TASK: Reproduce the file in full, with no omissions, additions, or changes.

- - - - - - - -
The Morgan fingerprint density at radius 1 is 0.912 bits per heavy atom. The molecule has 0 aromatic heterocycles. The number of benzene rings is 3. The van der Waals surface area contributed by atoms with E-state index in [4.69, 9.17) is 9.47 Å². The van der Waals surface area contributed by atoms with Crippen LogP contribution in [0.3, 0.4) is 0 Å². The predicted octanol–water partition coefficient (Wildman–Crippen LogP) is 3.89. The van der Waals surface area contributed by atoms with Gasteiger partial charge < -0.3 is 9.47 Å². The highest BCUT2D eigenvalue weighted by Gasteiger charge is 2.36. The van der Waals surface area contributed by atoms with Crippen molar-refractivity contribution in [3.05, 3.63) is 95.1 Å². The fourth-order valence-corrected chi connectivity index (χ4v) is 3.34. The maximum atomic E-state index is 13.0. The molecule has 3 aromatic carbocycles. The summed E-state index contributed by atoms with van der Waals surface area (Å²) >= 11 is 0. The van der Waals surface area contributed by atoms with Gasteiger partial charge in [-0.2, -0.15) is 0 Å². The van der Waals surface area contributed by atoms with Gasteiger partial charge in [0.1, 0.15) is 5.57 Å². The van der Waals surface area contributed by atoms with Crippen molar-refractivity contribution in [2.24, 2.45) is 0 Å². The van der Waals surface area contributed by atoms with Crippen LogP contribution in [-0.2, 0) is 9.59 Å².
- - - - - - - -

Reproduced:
The Morgan fingerprint density at radius 1 is 0.912 bits per heavy atom. The molecule has 0 aromatic heterocycles. The number of benzene rings is 3. The van der Waals surface area contributed by atoms with E-state index in [4.69, 9.17) is 9.47 Å². The van der Waals surface area contributed by atoms with Crippen LogP contribution in [0.3, 0.4) is 0 Å². The predicted octanol–water partition coefficient (Wildman–Crippen LogP) is 3.89. The van der Waals surface area contributed by atoms with Gasteiger partial charge < -0.3 is 9.47 Å². The highest BCUT2D eigenvalue weighted by Gasteiger charge is 2.36. The van der Waals surface area contributed by atoms with Crippen molar-refractivity contribution in [3.05, 3.63) is 95.1 Å². The fourth-order valence-corrected chi connectivity index (χ4v) is 3.34. The maximum atomic E-state index is 13.0. The molecule has 3 aromatic carbocycles. The summed E-state index contributed by atoms with van der Waals surface area (Å²) >= 11 is 0. The van der Waals surface area contributed by atoms with Gasteiger partial charge in [-0.2, -0.15) is 0 Å². The van der Waals surface area contributed by atoms with Gasteiger partial charge in [0.1, 0.15) is 5.57 Å². The van der Waals surface area contributed by atoms with Crippen molar-refractivity contribution in [2.24, 2.45) is 0 Å². The van der Waals surface area contributed by atoms with Crippen LogP contribution in [-0.2, 0) is 9.59 Å².